The Little Baker San Jose: Home-based Korean bakery whips up Asian-inspired flavors


A chiffon cake decorated with pinkish-red frosting strawberries and colorful sprinkles. Source: Tina Le

After baking three layers of chiffon cake, Tina Le ices six pinkish-red strawberries onto a light pink cream cheese frosting, using a toothpick to imprint the strawberry seeds.

She lowers the Korean bento cake into a box, sticks on her logo, then prepares to personally deliver it.

Le owns The Little Baker San Jose, an at-home business she began in March by advertising her cookies and Korean bento cakes on Instagram.

“The first week in general, it was so crazy and so stressful,” she said. “But then at the end of the day on Friday, even though my kitchen was absolutely terrible, I just felt so accomplished.”

Le specializes in Korean bento cakes, which are miniature cakes around 4 inches in diameter typically frosted with detailed designs. They rose to popularity in Korea as a cute baking trend and gained traction on Instagram for their delicate designs.

The Little Baker San Jose’s cake designs range from dreamlike pink-tinted clouds against a starry night sky to colorful cartoon characters like Nintendo’s Kirby and Studio Ghibli’s Totoro.

A Korean bento box cake decorated with a Shiba Inu dog cupping its cheeks. Source: Tina Le

Le has also perfected a Tik Tok-inspired frog cake. The cake features a 3D frosting frog holding a white flower against a pastel green background, with red, yellow and blue frosting mushrooms crawling up the side.

She said a childhood love of baking and friends’ encouragement inspired her to start her business.

“I’ve loved baking since I was literally a small child,” Le said. “My passion has always been baking.”

Le offers Asian-inspired flavors which are not usually found in bento cakes, including earl grey tea and ube, a sweet purple yam common in Filipino desserts.

A boba-inspired Korean bento box cake. Source: Tina Le

Le said she started making ube cakes because she never gets sick of the yam. She said she also drew inspiration from her time living in Daly City, where she was surrounded by Filipino flavors.

“People really like the Asian flavors and I’m really excited to come out with more unique ones,” Le said. “I think it’s kind of what sets me apart from other places.”

She also included flavors from her own Vietnamese culture, like pandan, a dessert flavor derived from the pandan plant, which tastes like coconut.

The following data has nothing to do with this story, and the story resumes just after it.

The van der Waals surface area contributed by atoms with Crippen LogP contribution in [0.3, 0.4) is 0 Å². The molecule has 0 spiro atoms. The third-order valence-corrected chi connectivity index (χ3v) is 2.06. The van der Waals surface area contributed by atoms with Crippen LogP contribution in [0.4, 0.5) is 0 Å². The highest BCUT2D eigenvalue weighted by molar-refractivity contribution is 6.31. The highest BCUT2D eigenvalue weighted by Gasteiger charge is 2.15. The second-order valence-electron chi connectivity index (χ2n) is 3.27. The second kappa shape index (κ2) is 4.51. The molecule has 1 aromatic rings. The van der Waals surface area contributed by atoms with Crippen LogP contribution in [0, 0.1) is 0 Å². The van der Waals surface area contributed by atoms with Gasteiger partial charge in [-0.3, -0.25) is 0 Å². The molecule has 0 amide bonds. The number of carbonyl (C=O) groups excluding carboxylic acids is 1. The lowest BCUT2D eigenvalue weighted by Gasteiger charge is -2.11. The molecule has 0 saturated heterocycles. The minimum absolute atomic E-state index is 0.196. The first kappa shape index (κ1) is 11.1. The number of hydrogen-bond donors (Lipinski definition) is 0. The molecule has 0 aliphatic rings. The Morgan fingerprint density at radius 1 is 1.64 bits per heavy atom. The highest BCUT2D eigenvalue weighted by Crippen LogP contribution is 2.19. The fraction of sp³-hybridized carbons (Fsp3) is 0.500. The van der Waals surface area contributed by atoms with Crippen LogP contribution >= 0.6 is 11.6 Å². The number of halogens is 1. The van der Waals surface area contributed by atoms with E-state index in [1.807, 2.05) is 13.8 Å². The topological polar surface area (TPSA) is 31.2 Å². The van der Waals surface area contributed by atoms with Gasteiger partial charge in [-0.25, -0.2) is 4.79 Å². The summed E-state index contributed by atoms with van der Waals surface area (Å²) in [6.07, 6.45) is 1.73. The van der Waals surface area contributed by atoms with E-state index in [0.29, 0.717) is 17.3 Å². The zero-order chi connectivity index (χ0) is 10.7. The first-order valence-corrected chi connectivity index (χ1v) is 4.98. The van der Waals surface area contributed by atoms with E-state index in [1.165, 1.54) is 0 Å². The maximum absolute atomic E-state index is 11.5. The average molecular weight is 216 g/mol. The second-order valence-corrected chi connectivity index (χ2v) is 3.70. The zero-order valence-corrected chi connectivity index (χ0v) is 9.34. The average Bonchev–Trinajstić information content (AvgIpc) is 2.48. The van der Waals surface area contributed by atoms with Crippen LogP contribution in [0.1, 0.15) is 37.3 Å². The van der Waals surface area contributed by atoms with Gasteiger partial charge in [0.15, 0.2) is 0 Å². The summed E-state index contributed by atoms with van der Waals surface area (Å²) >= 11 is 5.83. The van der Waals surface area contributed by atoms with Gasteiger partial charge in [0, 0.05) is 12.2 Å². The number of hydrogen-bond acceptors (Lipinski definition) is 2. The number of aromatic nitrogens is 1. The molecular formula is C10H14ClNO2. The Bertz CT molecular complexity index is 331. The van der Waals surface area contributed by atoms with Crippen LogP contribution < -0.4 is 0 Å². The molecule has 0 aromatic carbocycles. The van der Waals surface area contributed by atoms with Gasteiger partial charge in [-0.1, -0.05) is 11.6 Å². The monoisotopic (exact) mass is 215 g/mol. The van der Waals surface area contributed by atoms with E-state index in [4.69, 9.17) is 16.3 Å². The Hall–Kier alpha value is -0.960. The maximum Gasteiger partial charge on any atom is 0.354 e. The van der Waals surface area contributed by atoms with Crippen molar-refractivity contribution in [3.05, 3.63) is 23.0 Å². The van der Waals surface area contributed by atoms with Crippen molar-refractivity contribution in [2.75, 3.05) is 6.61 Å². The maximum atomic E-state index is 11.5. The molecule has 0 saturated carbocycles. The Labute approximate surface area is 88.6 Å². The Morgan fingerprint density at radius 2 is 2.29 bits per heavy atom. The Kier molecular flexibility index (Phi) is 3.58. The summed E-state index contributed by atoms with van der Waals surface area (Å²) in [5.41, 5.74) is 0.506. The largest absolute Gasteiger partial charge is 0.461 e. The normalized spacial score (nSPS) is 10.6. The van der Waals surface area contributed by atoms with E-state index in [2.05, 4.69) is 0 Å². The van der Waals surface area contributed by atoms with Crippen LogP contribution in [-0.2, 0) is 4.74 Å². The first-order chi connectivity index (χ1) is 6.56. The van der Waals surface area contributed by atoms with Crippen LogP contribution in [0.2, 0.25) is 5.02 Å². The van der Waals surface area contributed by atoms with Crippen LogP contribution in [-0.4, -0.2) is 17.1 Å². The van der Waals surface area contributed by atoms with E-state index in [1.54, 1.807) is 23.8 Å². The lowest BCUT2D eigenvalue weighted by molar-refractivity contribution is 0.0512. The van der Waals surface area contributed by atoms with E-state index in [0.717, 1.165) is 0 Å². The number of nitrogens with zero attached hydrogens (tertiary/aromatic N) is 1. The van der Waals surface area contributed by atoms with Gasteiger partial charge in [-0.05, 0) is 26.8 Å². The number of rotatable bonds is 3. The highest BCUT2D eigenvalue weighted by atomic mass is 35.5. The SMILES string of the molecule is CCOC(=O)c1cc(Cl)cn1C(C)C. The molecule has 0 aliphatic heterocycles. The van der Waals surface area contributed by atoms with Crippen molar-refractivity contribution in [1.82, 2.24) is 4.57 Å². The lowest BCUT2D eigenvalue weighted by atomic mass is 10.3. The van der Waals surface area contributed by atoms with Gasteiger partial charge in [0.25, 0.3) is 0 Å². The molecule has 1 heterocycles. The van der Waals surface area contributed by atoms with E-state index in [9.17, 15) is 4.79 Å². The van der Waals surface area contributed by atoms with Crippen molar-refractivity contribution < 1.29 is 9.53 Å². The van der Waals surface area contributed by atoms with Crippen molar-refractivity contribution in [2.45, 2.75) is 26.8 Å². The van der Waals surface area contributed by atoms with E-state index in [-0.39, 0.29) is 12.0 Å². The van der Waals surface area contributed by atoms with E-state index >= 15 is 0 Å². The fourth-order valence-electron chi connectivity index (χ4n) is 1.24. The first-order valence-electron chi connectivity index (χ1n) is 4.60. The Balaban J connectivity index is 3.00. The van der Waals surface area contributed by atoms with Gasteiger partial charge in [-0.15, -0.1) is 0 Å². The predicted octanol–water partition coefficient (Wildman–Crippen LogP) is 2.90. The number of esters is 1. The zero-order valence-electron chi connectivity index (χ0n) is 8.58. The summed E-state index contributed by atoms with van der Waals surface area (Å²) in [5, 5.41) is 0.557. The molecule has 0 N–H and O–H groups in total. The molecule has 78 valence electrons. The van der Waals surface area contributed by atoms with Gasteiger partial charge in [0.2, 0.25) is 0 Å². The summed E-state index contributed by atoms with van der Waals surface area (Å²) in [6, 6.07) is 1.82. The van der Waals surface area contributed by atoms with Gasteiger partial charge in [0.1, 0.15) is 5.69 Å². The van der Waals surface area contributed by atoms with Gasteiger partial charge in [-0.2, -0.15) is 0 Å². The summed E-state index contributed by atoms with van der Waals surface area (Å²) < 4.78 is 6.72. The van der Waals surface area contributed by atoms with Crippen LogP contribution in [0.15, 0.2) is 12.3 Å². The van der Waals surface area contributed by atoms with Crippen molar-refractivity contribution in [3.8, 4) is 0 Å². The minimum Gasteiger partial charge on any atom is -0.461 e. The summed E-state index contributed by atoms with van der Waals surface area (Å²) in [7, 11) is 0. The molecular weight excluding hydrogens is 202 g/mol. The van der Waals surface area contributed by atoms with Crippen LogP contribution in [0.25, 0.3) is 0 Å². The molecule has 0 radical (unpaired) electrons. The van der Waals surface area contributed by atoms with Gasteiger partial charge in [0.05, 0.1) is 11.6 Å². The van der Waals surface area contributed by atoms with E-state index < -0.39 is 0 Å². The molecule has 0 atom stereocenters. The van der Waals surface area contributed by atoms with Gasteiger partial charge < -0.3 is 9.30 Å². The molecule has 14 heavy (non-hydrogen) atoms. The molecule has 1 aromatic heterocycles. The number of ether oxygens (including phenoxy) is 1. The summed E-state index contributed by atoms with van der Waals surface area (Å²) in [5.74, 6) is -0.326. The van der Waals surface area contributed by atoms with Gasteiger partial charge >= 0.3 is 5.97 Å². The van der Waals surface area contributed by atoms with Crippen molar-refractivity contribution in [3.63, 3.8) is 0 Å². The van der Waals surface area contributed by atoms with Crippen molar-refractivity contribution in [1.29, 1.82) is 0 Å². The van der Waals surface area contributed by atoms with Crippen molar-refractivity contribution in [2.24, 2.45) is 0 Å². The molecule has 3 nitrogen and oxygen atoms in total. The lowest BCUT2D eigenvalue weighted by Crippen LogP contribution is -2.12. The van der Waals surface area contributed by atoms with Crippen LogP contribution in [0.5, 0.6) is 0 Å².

“It also reminds me of pandan waffles, which are like a dessert I used to get when I was a child,” she said. “It just makes me really nostalgic.”

Le begins her work for the week on Sunday and Monday, when she bakes all of the cakes and cookies for her orders. On Tuesday, she prepares the cakes for delivery, which happens the day after on Wednesday.

Tina Le, owner of The Little Baker San Jose, frosts a Korean bento cake in her home. Source: Tina Le

Le bakes around 20 bento cakes per week and receives orders through a Google Form linked to her Instagram.

But Le’s baking process hasn’t always run that smoothly.

“In the beginning, it was very tiring because I would mess up a lot,” Le said. “Or the recipe wouldn’t turn out how I wanted it, like it wasn’t sweet enough or the texture wasn’t just right.”

She said she taught herself how to make bento cakes through trial and error by watching Youtube videos.

“There was this one time that, I don’t know why, I just forgot to close the oven door all the way,” she added. “And then the cake turned out like soup.”

Le said community support pushes her to continue pursuing her passion.

“My favorite part about running the business is that I get to meet a lot of new faces and make a lot of connections,” she said. “I’ve met a lot of great people.”

She said she hopes to have her own shop in Willow Glen one day to sell her treats.

Until then, Le said she will continue to whip up unique flavors.

“I feel super happy,” she said. “I also just feel really accomplished.”